There’s some consolation in this last finding. Perhaps, as the authors conclude “we are likely to be attributing our own ideas to [others]" rather "than claiming their ideas as our own…as children we are taught that giving is better than receiving” (p. 901).
Maybe, then, most people really aren’t plagiarists of the ideas offered by others. If the Plymouth U. findings imply that people’s memory for ideas is just plain bad, this might mean that the plagiarist is the exception rather than the rule.
Taking the Plagiarist Head On
If it’s true that you are likely to have someone give you credit for their own ideas rather than vice versa, the fact remains that the plagiarist's behavior is annoying and potentially damaging to your own chances for success in areas where ideas count. The U.K. research implies that when the plagiarist strikes, you can be quite sure that they are doing so deliberately rather than as the result of sloppy memory.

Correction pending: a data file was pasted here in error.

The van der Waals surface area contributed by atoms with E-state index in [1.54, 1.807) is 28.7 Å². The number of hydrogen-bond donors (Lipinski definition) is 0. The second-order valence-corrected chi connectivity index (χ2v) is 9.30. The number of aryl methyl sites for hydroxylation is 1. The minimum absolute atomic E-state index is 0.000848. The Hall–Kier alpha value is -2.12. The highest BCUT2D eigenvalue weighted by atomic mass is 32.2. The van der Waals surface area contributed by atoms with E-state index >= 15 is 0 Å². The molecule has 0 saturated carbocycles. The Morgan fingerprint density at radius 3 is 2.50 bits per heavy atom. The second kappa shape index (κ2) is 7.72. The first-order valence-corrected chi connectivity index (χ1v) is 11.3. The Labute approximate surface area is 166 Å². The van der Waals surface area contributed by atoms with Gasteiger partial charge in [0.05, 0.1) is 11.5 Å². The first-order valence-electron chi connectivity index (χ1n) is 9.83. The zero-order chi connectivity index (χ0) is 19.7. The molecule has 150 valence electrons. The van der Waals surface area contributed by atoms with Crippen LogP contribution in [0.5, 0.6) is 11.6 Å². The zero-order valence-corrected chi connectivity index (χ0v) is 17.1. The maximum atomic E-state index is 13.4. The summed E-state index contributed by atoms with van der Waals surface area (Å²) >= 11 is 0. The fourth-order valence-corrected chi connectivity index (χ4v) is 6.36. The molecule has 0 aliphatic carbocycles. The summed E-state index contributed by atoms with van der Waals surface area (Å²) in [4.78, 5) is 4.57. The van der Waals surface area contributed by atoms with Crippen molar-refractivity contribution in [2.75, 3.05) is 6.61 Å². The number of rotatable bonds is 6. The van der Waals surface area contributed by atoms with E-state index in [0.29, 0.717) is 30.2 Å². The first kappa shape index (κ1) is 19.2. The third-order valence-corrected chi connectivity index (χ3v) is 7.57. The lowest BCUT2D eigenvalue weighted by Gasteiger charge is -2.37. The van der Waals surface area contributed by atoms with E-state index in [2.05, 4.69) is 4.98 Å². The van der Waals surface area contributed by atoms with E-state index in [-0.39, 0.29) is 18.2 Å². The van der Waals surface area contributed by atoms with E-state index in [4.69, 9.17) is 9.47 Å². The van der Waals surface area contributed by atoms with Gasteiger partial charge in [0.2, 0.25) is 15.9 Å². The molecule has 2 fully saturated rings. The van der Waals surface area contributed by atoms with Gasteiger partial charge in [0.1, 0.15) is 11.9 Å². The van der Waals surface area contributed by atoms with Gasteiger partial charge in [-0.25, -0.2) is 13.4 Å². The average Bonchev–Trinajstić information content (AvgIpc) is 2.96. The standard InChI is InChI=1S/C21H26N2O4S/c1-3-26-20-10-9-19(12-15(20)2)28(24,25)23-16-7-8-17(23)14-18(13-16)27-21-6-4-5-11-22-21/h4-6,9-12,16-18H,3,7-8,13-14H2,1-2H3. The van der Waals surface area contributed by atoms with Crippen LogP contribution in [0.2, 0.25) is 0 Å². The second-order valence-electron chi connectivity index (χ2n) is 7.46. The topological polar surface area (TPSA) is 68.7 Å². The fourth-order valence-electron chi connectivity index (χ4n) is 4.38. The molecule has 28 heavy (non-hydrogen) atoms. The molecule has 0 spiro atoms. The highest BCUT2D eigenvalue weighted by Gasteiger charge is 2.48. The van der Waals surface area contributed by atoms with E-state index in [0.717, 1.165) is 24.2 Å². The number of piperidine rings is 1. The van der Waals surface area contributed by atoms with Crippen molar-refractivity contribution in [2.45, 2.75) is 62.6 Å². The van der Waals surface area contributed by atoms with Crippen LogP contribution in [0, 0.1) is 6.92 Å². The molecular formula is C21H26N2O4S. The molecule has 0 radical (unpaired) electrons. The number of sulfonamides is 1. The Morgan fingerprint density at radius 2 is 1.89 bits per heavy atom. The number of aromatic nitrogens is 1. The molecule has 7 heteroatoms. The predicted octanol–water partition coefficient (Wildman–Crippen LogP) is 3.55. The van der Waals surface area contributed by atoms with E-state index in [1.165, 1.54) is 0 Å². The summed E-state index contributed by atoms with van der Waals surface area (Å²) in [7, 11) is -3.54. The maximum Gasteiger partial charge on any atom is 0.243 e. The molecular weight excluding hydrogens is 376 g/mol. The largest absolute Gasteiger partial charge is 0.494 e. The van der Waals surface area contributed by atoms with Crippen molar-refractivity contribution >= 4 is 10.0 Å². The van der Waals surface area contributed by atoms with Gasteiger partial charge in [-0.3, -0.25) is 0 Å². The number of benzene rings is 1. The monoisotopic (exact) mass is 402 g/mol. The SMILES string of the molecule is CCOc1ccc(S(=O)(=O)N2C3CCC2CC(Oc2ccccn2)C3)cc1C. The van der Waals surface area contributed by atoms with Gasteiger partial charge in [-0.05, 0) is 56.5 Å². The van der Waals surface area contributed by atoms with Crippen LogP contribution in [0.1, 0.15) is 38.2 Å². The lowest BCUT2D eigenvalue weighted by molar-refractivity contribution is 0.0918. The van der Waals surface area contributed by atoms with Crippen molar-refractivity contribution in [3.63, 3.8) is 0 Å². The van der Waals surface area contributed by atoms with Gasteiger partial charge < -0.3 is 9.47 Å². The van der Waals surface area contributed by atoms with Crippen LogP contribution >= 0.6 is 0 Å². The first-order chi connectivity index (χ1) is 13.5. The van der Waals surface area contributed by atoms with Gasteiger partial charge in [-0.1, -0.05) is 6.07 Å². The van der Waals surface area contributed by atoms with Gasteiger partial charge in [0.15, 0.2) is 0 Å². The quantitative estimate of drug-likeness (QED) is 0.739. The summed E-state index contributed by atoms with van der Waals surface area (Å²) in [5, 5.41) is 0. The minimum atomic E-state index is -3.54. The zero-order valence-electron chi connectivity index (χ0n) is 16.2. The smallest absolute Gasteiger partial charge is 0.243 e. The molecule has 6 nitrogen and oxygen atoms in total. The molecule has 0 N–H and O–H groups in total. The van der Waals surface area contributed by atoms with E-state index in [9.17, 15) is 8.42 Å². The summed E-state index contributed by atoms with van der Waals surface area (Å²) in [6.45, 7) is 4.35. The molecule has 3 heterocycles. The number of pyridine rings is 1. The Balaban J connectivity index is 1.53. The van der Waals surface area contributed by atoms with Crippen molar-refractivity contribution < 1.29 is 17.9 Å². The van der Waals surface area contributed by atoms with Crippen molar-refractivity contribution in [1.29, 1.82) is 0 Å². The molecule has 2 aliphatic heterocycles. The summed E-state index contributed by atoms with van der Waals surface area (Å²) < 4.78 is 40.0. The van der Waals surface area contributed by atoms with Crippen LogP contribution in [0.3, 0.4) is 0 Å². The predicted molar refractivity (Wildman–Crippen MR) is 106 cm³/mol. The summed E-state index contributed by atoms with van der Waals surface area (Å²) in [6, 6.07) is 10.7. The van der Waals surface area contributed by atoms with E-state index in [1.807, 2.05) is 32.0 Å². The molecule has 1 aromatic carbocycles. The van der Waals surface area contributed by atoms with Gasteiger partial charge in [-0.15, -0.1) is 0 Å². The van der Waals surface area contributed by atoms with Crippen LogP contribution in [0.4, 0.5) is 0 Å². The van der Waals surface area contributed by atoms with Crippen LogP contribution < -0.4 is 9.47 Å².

As a consequence, you may be better off turning to some of the resources out there to help people manage the idea-stealing colleague or friend. A newly published article by University of North Carolina at Charlotte’s George Banks and colleagues (2022) applies the set of ethical guidelines published by the American Psychological Association (APA) to situations that industrial-organizational psychologists might encounter in various work settings. Their analyses can give you some useful concepts to adapt to your own situation as you ponder your next steps.